I spoke at Womensphere a few weeks ago, a conference centered around empowering women and girls. I discussed my family’s approach to raising entrepreneurial kids, and some parallels to ffVC’s approach to supporting our portfolio entrepreneurs.
I periodically serve as a judge at pitch events for companies raising funding. I assess each company against ffVC's standard criteria for investing.
I have been spearheading the ff Venture Capital social media channels for a couple of years, and have learned many Do's and Don'ts that I want to share...
Everyone wants more users, yeah? So why do we limit ourselves to English speakers? Presumably because expanding to non-English markets is difficult, time-consuming,and therefore expensive. While that is very true when you consider a full-scale solution involving language, culture, writing conventions and regulatory compliance, we can start small in true Lean fashion.
I finally got around to posting the video from a Founder Institute class I taught earlier this year on Best Practices in Recruiting High Performers . Although I focused on recruiting technical talent, my points are applicable to recruiting in general. Feedback always welcome! I’ve also attached below the extended slide deck.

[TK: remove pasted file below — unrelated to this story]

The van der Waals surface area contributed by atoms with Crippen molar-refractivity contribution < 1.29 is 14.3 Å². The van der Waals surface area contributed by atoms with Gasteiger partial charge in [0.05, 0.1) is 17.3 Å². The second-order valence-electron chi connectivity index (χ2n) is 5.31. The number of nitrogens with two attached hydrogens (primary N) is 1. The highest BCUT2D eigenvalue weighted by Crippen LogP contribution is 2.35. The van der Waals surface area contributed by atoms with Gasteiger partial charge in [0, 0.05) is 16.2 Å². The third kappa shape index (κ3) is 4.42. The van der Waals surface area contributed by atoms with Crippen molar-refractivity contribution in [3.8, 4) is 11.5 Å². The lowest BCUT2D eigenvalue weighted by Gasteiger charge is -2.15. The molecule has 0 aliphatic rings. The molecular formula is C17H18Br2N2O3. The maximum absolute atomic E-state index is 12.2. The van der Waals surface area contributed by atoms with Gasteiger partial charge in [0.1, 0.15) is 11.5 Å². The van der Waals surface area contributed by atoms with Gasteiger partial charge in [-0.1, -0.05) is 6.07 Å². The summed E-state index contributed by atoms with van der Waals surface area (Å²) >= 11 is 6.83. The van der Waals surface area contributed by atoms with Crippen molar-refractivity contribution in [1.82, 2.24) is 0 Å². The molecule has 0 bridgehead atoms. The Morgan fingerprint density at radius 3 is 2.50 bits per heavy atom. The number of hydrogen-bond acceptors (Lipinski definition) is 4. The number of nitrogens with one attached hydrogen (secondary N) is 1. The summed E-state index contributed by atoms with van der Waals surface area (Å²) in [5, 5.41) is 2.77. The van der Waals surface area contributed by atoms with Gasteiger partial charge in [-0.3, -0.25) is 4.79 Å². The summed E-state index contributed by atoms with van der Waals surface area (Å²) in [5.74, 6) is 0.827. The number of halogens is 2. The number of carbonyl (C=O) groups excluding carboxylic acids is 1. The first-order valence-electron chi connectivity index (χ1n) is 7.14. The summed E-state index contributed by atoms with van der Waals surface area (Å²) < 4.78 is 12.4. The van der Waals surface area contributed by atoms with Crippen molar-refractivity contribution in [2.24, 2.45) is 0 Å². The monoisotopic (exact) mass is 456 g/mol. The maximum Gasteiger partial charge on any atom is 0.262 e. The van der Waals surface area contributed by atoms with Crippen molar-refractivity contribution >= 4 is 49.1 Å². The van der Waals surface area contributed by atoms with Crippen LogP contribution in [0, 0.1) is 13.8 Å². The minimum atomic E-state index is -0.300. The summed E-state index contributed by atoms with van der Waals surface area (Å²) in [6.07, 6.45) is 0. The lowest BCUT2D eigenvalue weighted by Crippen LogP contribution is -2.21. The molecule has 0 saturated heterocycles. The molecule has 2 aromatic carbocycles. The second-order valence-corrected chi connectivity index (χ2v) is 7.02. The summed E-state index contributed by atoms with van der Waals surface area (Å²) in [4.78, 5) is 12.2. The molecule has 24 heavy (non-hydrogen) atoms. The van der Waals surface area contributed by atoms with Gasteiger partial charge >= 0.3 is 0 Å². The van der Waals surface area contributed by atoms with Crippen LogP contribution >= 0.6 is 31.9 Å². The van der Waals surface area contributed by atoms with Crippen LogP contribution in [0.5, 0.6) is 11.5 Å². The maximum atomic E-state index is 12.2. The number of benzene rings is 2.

Silicon Alley is expanding, which makes our team here at ff Venture Capital very happy. We were recently briefed on a new initiative called the H.E.L.M program, which is designed to support businesses located in or moving to Lower Manhattan.
A good domain name can catch attention, biasing people to prefer your company over competitors, and making it easy to reach the website if and when they decide to use it. A bad domain name can sink you. Like a storefront and location in the offline world, your domain name is the very first vehicle by which potential investors/customers/employees evaluate your company before they even engage.
There’s a war for young talent raging among America’s startups right now. All the best companies have booths at college job fairs, and help-wanted postings are sprouting like daisies on career websites. What this means is easy: if a startup wants to attract “A-list” candidates, it’s going to need the best recruiting tools around. The problem, of course, is that every other small business in America is using them too.
Accounting. Accruals. GAAP. These words are probably not the first things that pop up in the mind of a startup founder as he or she assembles a team, develops a product, acquires customers and runs a business. As CPAs, though, we believe that these and other related issues a should be treated as critically as any other business decision.